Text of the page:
Equivalent to distillery's boot hooks in mix release? (Elixir 1.9)

Distillery has Boot Hooks, which can be utilized to e.g. run ecto migration scripts before application startup during deployment.

I am basically following “Running Migrations” guide in distillery, wiring the task onto pre-start hook.

Now that Elixir 1.9 and mix release come out, are there similar mechanisms?

Couldn’t you run them as part of application startup but before starting handling user input (like e.g. starting the phoenix endpoint)

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We don’t have hooks on purpose. :slight_smile:

You can run them when your application starts, as proposed by @LostKobrakai. Alternatively, you can add your own script to the bin directory, that you use to run migrations and then start the release. You can do this by adding a step to your mix.exs:

def project do
  [
    ...,
    releases: [
      my_app: [
        steps: [:assemble, &copy_bin_files/1]
      ]
    ]
  ]
end

where:

defp copy_bin_files(release) do
  File.cp_r("rel/bin", Path.join(release.path, "bin"))
  release
end

And you put the extra scripts in rel/bin.

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I will examine both approaches. Thank you @LostKobrakai and @josevalim.

I am slightly inclined to “bring scripts with release” method since I would like to decouple scripts from application implementation.

BTW,

I am curious about the rationale here. Simplification, perhaps?

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Imo the “steps” abstraction is more powerful and composable. One could probably build a small purpose build library, which handles all the dirty work of such boot hooks and supply its assembly to the steps listed in mix.exs.

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Exactly!

So it’s recommended to either call the migrations as mix task during deployment, separately from starting the application now, or maybe I should run the function that does migrations on every application start up?

I honestly don’t see much harm in doing the later but I may be missing something.

Interesting if it could lead to race conditions in a distributed setup. But, well, maybe in such a setup, one does not restart all nodes at the exact same time.

I think migrations run wrapped in a transaction (one transaction per migration if I recall) but yes, that’s a concern since I can imagine situation where with multiple application instances starting up things can go sideways.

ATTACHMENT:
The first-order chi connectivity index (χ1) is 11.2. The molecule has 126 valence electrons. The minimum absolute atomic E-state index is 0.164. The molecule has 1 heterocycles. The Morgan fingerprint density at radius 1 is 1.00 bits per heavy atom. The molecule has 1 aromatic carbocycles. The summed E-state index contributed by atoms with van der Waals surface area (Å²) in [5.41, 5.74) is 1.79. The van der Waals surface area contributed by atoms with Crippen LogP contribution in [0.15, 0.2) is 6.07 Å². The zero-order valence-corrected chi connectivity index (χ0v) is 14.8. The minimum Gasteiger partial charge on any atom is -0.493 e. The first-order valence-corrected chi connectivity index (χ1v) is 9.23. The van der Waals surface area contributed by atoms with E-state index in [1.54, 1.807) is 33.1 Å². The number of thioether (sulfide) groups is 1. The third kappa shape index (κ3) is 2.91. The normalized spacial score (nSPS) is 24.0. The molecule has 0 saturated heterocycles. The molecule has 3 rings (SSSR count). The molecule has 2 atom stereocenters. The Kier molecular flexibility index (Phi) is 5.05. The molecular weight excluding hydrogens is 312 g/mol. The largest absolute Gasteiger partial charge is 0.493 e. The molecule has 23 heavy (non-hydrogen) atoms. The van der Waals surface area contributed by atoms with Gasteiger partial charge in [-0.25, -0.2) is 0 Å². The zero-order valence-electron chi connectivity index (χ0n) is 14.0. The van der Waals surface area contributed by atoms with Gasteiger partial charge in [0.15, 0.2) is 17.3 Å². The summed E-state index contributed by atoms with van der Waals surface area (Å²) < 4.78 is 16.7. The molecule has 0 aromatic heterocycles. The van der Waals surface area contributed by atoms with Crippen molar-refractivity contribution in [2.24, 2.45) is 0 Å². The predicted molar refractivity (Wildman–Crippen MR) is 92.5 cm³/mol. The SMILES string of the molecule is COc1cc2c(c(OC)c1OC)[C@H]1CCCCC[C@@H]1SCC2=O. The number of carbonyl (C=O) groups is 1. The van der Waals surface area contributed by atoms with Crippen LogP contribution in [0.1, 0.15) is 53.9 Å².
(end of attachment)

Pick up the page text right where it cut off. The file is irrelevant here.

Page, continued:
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Yes, I can confirm that this approach can go sideways. Unwinding the resulting mess as a consultant pays the bills, but I’d rather spend the time creating new stuff. Much better to separate applying migrations from app execution.

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To be fair, thinking about it now, I think running migrations on app start up and as post-deploy hook that’d run on all instance is equally bad. So this problem can also happen with distillery / hooks triggering running migrations.

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None (necessarily). You can use eval to run any code you want, including what Distillery would call a custom command (not to confuse with Distillery custom hooks). We have an example on the new Phoenix releases guides: https://github.com/phoenixframework/phoenix/blob/master/guides/deployment/releases.md#ecto-migrations-and-custom-commands (not yet deployed).

Ecto v3.0 actually locks the migration table when running migrations, so this is safe unless you disable the migration lock.

6 Likes

Kinda late (well, quite late actually) but marked @josevalim 's post as solution.

We use AWS ECS (Fargate).
In our production code we have tried:

  1. Create migrator module (which is a part of actual application modules so shipped in release) and call the entry point function right before starting application, done via eval command on release script.
    • This is basically following the instruction in the latest Phoenix guide provided in the solution.
    • It assumes migration table is locked so even if multiple nodes existed, migration actually run only once.
  2. Eventually we changed the process to invoke sole-purpose, one-off “migrator” ECS Task to perform migration before actually updating ECS Service Tasks.
    • Now migrations are attempted exactly once per deploy, and if failed, entire deploy process to stop. No duplicated migration invocation, no dependency to migration locks.

For now it is working quite fluently.